The group leader also plays an important role in managing expectations. How often will you meet? How will you communicate with each other outside the classroom? Addressing these questions can help minimize conflict and confusion while maximizing productivity.
2. Set Goals
As an MBA student it is important to set goals when working as a group Don’t assume that every member of the team understands the ultimate objective and/or critical benchmarks along the way. If you are working as part of a diverse or multi-disciplinary group, each member may bring a different “big picture” perspective to the table. Aligning these from the onset is an essential part of fostering both efficiency and goodwill on route to achieving your mission.
3. Get Cohesive
“We’ve got spirit, yes we do! We’ve got spirit, how about you?” You may think of this cheer as best suited for Friday night football games, but team spirit is an important part of any positive group project experience. How do you foster a sense of cohesion in the business school classroom? Create a culture of trust, support and respect by encouraging participants to get to know each other. Group members must feel welcome to share their ideas, and must be willing to listen to the ideas of others, as well. While it can initially take time to stop looking at each other as competitors and to start accepting each other as collaborators, the payoffs are huge.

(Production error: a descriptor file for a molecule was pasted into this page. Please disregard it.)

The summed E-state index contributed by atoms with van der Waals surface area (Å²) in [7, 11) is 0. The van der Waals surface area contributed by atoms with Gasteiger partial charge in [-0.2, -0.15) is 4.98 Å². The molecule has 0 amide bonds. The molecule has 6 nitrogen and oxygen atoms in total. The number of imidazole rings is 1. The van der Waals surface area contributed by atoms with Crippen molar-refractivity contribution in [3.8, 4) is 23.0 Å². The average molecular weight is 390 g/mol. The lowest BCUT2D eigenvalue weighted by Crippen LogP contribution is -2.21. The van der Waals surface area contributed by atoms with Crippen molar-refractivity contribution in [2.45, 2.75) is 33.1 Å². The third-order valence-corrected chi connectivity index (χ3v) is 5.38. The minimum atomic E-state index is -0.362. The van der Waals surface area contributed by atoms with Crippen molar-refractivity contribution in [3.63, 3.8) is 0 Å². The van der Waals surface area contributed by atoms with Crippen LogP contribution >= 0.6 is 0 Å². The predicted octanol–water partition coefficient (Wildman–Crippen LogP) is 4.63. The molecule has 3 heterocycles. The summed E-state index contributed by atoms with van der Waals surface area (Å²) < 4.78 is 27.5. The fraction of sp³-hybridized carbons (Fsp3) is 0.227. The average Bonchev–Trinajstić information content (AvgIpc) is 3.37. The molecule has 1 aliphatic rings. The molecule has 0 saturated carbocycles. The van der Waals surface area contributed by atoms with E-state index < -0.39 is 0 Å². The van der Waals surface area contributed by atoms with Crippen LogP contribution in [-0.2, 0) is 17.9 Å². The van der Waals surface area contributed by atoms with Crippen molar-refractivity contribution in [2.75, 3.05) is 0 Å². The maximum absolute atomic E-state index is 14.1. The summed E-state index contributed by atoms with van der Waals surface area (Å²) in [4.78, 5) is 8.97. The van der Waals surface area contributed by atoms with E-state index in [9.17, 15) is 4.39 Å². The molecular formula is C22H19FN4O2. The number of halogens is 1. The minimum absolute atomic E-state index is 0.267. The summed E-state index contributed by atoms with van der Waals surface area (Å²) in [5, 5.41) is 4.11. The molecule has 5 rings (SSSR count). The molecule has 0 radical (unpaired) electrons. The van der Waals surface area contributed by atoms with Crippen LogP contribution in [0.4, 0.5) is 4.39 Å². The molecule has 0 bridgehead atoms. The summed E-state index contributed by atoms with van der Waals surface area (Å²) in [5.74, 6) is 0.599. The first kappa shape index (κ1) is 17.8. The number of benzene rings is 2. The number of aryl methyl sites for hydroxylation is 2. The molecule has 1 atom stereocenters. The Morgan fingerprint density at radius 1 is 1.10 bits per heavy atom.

4. Give, Take...and Grow
Sometimes your idea will be the best one, but sometimes it will not. The sooner you learn to be open to the ideas -- and to the constructive criticism -- of others, the sooner you can start to push out the boundaries of your own knowledge while making true progress as a group. This will help during your MBA in Leadership programme.
5. Define Group Roles
Just as it’s critical to designate a leader, it’s also essential for every other member of the group to know their roles and understand their potential contribution. Of course, this can be a particular challenge in a business school setting in which all team members are accustomed to taking the reins. Willingness to step up or step back as need be is an invaluable skill.
In addition to keeping team members on task and accountable, clearly defining roles and responsibilities serves another, equally important role: the first step in leveraging diversity into innovation lies not only in acknowledging our differences, but in celebrating them.
Today’s business world is increasingly marked by a spirit of collaboration. Students looking for the inside edge on successfully navigating this diverse landscape will have no better opportunity to develop and hone these skills than during business school group projects. While it’s easy to fall into the trap of thinking you’d do better on your own, doing so is missing one critical factor: ultimately, we’re all in this together.
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Joanna worked in higher education administration for many years at a leading research institution before becoming a full-time freelance writer. She lives in the beautiful White Mountains region of New Hampshire with her family.